As donations began flowing into Sichuan after the recent earthquake, something curious happened. The Red Cross Society of China, the government-administered Red Cross association operating in Mainland China, was receiving donations at a level lower than other private aid organizations. By the end of Sunday, one day after the earthquake, the Red Cross had only received approximately $10 million in donations, while other private charities had received over $12 million.
Chinese philanthropists are still wary of the organization after a scandal in 2011, when a woman claiming to be a senior member of the Red Cross publicly flaunted her wealth. She posted pictures of her multiple high-priced hand bags and bragged about her Maserati and Lamborghini on the Chinese equivalent of Twitter.
That scandal only highlighted a larger issue at hand — the fact that the Red Cross in China is a government agency.
While Red Cross organizations all over the world operate with special government exceptions — for example, the American Red Cross is formally authorized by law to provide emergency services, the administrators of China’s organization are paid by the government. The work that the organization does and the aid that they provide is decided on by government employees. They are one of two aid organizations in China that can solicit donations.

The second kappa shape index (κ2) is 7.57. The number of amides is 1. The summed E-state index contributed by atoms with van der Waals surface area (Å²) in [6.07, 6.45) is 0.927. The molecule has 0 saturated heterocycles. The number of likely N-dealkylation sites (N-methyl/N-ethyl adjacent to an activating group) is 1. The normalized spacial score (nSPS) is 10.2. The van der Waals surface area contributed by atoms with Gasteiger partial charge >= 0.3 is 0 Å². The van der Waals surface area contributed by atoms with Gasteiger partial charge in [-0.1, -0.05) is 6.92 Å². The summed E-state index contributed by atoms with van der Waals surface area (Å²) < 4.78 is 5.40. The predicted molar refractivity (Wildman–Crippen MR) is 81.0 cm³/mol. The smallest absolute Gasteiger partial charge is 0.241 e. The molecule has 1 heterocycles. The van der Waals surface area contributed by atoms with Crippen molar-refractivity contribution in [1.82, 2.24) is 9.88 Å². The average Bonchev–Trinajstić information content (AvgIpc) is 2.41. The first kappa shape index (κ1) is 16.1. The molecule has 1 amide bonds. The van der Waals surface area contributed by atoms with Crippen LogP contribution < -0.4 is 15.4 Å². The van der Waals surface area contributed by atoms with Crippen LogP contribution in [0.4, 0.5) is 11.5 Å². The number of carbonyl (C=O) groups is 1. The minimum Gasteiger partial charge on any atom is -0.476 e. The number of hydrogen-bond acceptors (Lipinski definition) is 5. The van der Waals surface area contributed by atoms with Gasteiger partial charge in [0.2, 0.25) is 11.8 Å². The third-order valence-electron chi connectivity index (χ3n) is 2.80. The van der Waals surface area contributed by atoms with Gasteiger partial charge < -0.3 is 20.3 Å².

And while government involvement in an organization would logically make the organization more transparent and open to scrutiny, the opposite is true in China. Charities run by private businesses in China report more information to the public and have been much more efficient and much more accountable.
While the work done by the Red Cross Society of China is laudable, so much more could be done if the organization worked independently of the government. Much of their work is already funded by the goodness of the people. It’s time for transparency and to let the goodness of the people guide the organization as well. (end)